Messy Play Activities

Advice on messy play along with some activity ideas


Messy Play Activities

Hints and Tips

Children explore the world through touch.  Not all children like all textures and this is perfectly normal, however it is important to give your child plenty of opportunities to experience different touch sensations.

Never force your child to touch something that they find distressing.

Do only what the child will tolerate. Tolerance builds up gradually. Over stimulation can result in aggressive behaviour, crying and an increased activity level.

It is essential to approach activities sensitively, starting with less challenging textures (i.e. a texture that is firm and dry) and building towards more challenging textures (i.e. wet and sloppy).  Allow your child to control the level of contact and stop when they need to.


Activity Ideas

If your child starts to show signs of distress allow them to remove themselves from the activity and wash themselves if they are messy.  Here are some activities you might want to try with your child:

  • Feely Bag - Place different objects in a bag such as plastic animals, building bricks, textured balls, cottonwool balls, sponge etc.  Encourage your child to choose an object from the bag and identify the object starting with allowing your child to look in the bag first then asking them to do this with their eyes closed.

  • Playdough - Encourage your child to play with playdough.  Use shop bought playdoh or why not make your own playdough (see below for recipe).  Use tools such as rolling pins, cutters, extruders, spoons, blunt knifes, scissors etc.

Please be aware that playdough (both shop bought and homemade) may contain wheat.  Make sure you use a wheat free alternative if there is a known wheat allergy.

  • Water Play - Fill a basin in the kitchen sink with soapy water and a variety of unbreakable bottles, cups, beakers, turkey basters, sponges, egg beaters an toy water pumps.  Alternatively, fill a large plastic tub with water and toys and set it outside on the grass.  Pouring and measuring are excellent for developing the tactile system.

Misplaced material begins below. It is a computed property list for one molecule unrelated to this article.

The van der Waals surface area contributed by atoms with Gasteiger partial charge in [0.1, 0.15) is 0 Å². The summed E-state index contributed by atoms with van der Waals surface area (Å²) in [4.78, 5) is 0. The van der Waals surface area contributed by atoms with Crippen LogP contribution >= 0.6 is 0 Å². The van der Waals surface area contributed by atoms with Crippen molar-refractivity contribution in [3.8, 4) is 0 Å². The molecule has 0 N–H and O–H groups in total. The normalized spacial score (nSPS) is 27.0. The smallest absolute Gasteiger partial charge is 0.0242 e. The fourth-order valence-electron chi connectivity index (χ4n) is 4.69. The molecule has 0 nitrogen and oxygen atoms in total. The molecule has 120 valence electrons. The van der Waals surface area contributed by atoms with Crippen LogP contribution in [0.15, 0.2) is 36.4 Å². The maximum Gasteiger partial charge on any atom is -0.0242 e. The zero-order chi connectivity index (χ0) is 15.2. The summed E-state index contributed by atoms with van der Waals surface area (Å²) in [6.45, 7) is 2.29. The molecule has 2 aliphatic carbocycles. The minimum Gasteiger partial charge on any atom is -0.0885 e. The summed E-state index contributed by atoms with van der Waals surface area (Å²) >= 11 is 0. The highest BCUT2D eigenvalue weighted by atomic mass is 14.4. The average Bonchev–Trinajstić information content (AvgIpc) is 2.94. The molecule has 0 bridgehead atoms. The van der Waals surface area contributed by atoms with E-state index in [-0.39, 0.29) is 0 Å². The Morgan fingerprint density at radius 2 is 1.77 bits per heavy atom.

• Sand Play - In a sandbox or on a sand table, add small toys (cars, trucks, people and dinosaurs), which your child can arrange and rearrange, bury and rediscover.  Alternatives to sand are an empty shoe box or ice-cream tub filled with dried beans, rice, pasta, and popcorn.
  • Rub-a-Dub-Dub - Encourage your child to rub a variety of textures against their skin (hands and arms, legs and feet).  Offer differently textured scrubbers (loofahs, sponges, thick washcloths, foam dish scrubbers, plastic nail brushes etc).  Once your child can tolerate the different textured scrubbers add different kinds of soap (oatmeal soap, shaving cream, lotion soap).

Please be aware that playdough (both shop bought and homemade) may contain wheat.  Make sure you use a wheat free alternative if there is a known wheat allergy.


More Activity Ideas

  • Touch Different Textures - Let your child feel the different textures of items when you are in the supermarket (i.e. packets of food, fruit, vegetables, tins and items in homeware etc).
  • Bake Together - Don’t worry if you’re not a great baker, you can bake using a packet mix.  Scone dough is a good way for your child to experience something that needs a bit of force to knead and will stick to their fingers.  Also scraping out the batter or spreading icing on fairy cakes is another good way for hands to get sticky in a fun and non-threatening way.
  • Make a Jelly - Make a jelly and before it sets why not place some small toys inside and get your child to remove toys using their fingers.  Always ensure you are supervising your child so that they don’t eat the jelly before the toys have been removed.
  • Messy Play - Play on a plastic sheet with shaving foam, jelly or homemade slime (see below for recipe).  Your child can squeeze, pull, poke or draw with their fingers.  This can get very messy so think about where you are playing and wear old clothes.
  • Garden Play - Play in the garden making mud pies, planting bulbs or collecting leaves and twigs.


  • Playing with Food - Let your child play in a bowl with lentils, split peas, dry/cooked pasta or rice.
  • Arts and Crafts - Get your child involved in arts and crafts activities using paint, glitter, glue, paper, card, tinfoil, felt, ribbon, foam etc.